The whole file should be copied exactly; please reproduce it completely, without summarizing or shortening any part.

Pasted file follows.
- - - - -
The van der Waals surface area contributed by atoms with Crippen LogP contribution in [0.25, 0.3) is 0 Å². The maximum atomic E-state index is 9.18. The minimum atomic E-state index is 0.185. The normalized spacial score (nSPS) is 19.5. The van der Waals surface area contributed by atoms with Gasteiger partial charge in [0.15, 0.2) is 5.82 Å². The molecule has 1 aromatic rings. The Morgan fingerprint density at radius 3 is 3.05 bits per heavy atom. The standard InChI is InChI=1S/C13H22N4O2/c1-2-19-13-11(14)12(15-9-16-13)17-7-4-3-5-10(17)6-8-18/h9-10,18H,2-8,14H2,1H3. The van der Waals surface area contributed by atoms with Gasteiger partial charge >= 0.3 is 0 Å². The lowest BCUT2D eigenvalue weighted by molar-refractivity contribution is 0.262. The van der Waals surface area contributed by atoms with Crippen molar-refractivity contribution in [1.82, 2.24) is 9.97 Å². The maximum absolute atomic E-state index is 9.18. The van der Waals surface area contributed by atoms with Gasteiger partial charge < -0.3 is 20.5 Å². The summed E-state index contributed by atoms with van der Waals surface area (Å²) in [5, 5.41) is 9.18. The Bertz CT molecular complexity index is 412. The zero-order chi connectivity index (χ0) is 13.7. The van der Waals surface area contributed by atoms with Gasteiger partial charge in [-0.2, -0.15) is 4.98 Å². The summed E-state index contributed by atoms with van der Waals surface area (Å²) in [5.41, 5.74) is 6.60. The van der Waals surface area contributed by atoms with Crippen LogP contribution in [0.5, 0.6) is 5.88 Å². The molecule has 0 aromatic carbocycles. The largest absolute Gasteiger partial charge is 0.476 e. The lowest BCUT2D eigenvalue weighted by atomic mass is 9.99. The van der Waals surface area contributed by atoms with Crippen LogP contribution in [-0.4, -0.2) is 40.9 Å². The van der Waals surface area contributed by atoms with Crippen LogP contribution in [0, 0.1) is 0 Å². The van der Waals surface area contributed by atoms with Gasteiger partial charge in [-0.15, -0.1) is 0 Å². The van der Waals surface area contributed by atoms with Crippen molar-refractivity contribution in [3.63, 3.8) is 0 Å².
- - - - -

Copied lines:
The van der Waals surface area contributed by atoms with Crippen LogP contribution in [0.25, 0.3) is 0 Å². The maximum atomic E-state index is 9.18. The minimum atomic E-state index is 0.185. The normalized spacial score (nSPS) is 19.5. The van der Waals surface area contributed by atoms with Gasteiger partial charge in [0.15, 0.2) is 5.82 Å². The molecule has 1 aromatic rings. The Morgan fingerprint density at radius 3 is 3.05 bits per heavy atom. The standard InChI is InChI=1S/C13H22N4O2/c1-2-19-13-11(14)12(15-9-16-13)17-7-4-3-5-10(17)6-8-18/h9-10,18H,2-8,14H2,1H3. The van der Waals surface area contributed by atoms with Gasteiger partial charge >= 0.3 is 0 Å². The lowest BCUT2D eigenvalue weighted by molar-refractivity contribution is 0.262. The van der Waals surface area contributed by atoms with Crippen molar-refractivity contribution in [1.82, 2.24) is 9.97 Å². The maximum absolute atomic E-state index is 9.18. The van der Waals surface area contributed by atoms with Gasteiger partial charge < -0.3 is 20.5 Å². The summed E-state index contributed by atoms with van der Waals surface area (Å²) in [5, 5.41) is 9.18. The Bertz CT molecular complexity index is 412. The zero-order chi connectivity index (χ0) is 13.7. The van der Waals surface area contributed by atoms with Gasteiger partial charge in [-0.2, -0.15) is 4.98 Å². The summed E-state index contributed by atoms with van der Waals surface area (Å²) in [5.41, 5.74) is 6.60. The van der Waals surface area contributed by atoms with Crippen LogP contribution in [0.5, 0.6) is 5.88 Å². The molecule has 0 aromatic carbocycles. The largest absolute Gasteiger partial charge is 0.476 e. The lowest BCUT2D eigenvalue weighted by atomic mass is 9.99. The van der Waals surface area contributed by atoms with Crippen LogP contribution in [-0.4, -0.2) is 40.9 Å². The van der Waals surface area contributed by atoms with Crippen LogP contribution in [0, 0.1) is 0 Å². The van der Waals surface area contributed by atoms with Gasteiger partial charge in [-0.15, -0.1) is 0 Å². The van der Waals surface area contributed by atoms with Crippen molar-refractivity contribution in [3.63, 3.8) is 0 Å².